The renewable nature of palm-derived palmitic acid also positions it as a more sustainable choice over conventional petrochemicals. This aligns well with the growing consumer inclination towards eco-friendly products and addresses current environmental concerns. By choosing palm-derived palmitic acid, industries are opting for a more economical and reliable source and contributing to more sustainable practices.

Palm-derived palmitic acid has often been scrutinised for the environmental impact of palm oil cultivation. However, the industry’s commitment to responsible, transparent, and sustainable practices has grown significantly. This has led to a significant decline in deforestation linked to palm oil production in 2022, with the most significant falls occurring in supply chains governed by zero-deforestation commitments.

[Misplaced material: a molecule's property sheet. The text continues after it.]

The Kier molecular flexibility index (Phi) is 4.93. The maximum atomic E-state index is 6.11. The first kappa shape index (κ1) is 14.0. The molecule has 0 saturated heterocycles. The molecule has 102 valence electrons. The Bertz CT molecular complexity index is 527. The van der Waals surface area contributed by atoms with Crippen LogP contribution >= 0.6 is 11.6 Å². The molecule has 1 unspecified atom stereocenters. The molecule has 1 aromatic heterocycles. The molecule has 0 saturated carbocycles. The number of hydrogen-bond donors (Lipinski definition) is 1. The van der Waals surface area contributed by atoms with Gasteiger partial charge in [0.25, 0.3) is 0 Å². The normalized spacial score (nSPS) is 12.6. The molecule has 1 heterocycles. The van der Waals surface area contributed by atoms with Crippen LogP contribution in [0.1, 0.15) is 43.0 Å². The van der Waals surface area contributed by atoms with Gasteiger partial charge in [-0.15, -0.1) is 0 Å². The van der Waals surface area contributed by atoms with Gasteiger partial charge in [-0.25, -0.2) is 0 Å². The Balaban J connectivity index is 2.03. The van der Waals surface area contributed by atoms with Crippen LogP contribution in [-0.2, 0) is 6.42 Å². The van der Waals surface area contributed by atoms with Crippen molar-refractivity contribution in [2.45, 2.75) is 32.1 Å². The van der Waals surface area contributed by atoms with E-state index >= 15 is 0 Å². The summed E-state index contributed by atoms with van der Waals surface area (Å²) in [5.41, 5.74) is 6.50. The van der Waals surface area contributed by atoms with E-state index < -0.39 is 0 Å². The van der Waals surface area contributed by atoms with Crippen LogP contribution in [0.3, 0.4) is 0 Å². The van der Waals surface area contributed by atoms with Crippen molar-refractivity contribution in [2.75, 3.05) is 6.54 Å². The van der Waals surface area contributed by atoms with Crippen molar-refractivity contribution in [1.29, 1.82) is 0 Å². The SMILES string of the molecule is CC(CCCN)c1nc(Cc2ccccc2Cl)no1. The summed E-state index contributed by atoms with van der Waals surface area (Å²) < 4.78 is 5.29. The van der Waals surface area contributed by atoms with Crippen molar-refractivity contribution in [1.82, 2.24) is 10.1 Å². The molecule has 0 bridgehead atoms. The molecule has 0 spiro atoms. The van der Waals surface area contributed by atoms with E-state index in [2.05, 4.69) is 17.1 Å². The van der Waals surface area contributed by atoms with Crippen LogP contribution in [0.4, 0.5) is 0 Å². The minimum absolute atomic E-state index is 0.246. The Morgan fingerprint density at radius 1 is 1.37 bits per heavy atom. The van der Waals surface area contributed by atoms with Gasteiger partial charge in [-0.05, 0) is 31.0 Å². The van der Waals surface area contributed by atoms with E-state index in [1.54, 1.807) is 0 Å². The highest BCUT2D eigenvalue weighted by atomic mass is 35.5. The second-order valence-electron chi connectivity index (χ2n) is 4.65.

In addition, more palm growers are pursuing sustainability certification, such as the Roundtable on Sustainable Palm Oil (RSPO), which sets comprehensive guidelines for sustainable palm oil production. Hence, selecting palm-derived palmitic acid from sustainable producers is crucial.

Sustainability is at the heart of GAR’s operation

Sustainably-produced palm oil requires ambitious commitments on many fronts. In addition to our conservation efforts, GAR is also committed to ensuring that our palm oil operations are deforestation-free, traceable, and benefit the communities we operate in. Delivering against this commitment is how we build a palm oil industry that is both sustainable and responsible.

GAR’s palmitic acid products: A comparative view

GAR offers a versatile range of palmitic acid products catering to diverse industrial needs. This includes both hydrogenated and un-hydrogenated variants of palmitic acids. Here is a quick comparison:

Hydrogenated Unhydrogenated